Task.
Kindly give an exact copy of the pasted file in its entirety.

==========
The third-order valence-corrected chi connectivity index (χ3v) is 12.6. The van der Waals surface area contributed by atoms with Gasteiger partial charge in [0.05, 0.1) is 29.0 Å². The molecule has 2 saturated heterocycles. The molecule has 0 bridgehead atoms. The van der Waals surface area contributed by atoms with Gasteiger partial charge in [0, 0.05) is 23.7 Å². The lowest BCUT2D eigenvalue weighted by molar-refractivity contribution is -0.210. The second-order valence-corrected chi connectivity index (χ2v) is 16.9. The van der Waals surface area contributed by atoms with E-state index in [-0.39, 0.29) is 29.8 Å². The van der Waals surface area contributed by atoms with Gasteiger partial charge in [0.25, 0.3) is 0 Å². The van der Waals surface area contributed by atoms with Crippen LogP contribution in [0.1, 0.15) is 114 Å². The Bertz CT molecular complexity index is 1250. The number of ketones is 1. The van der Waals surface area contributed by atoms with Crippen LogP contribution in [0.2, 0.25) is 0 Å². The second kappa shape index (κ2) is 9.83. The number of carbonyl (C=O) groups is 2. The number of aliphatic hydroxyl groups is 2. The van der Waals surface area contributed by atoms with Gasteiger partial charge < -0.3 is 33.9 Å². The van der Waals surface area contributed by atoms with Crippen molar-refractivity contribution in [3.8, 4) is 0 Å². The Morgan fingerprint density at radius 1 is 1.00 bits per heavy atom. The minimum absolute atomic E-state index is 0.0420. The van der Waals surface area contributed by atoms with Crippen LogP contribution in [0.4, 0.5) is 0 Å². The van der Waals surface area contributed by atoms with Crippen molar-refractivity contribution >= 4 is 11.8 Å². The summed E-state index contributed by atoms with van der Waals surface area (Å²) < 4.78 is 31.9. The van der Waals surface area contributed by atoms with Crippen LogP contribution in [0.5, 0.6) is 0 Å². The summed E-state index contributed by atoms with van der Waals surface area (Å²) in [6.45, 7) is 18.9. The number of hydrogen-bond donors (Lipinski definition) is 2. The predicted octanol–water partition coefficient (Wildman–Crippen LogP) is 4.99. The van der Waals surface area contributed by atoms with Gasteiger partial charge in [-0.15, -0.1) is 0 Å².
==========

The third-order valence-corrected chi connectivity index (χ3v) is 12.6. The van der Waals surface area contributed by atoms with Gasteiger partial charge in [0.05, 0.1) is 29.0 Å². The molecule has 2 saturated heterocycles. The molecule has 0 bridgehead atoms. The van der Waals surface area contributed by atoms with Gasteiger partial charge in [0, 0.05) is 23.7 Å². The lowest BCUT2D eigenvalue weighted by molar-refractivity contribution is -0.210. The second-order valence-corrected chi connectivity index (χ2v) is 16.9. The van der Waals surface area contributed by atoms with E-state index in [-0.39, 0.29) is 29.8 Å². The van der Waals surface area contributed by atoms with Gasteiger partial charge in [0.25, 0.3) is 0 Å². The van der Waals surface area contributed by atoms with Crippen LogP contribution in [0.1, 0.15) is 114 Å². The Bertz CT molecular complexity index is 1250. The number of ketones is 1. The van der Waals surface area contributed by atoms with Crippen LogP contribution in [0.2, 0.25) is 0 Å². The second kappa shape index (κ2) is 9.83. The number of carbonyl (C=O) groups is 2. The number of aliphatic hydroxyl groups is 2. The van der Waals surface area contributed by atoms with Gasteiger partial charge < -0.3 is 33.9 Å². The van der Waals surface area contributed by atoms with Crippen molar-refractivity contribution in [3.8, 4) is 0 Å². The Morgan fingerprint density at radius 1 is 1.00 bits per heavy atom. The minimum absolute atomic E-state index is 0.0420. The van der Waals surface area contributed by atoms with Crippen LogP contribution in [0.4, 0.5) is 0 Å². The van der Waals surface area contributed by atoms with Crippen molar-refractivity contribution >= 4 is 11.8 Å². The summed E-state index contributed by atoms with van der Waals surface area (Å²) < 4.78 is 31.9. The van der Waals surface area contributed by atoms with Crippen LogP contribution in [0.5, 0.6) is 0 Å². The summed E-state index contributed by atoms with van der Waals surface area (Å²) in [6.45, 7) is 18.9. The number of hydrogen-bond donors (Lipinski definition) is 2. The predicted octanol–water partition coefficient (Wildman–Crippen LogP) is 4.99. The van der Waals surface area contributed by atoms with Gasteiger partial charge in [-0.15, -0.1) is 0 Å².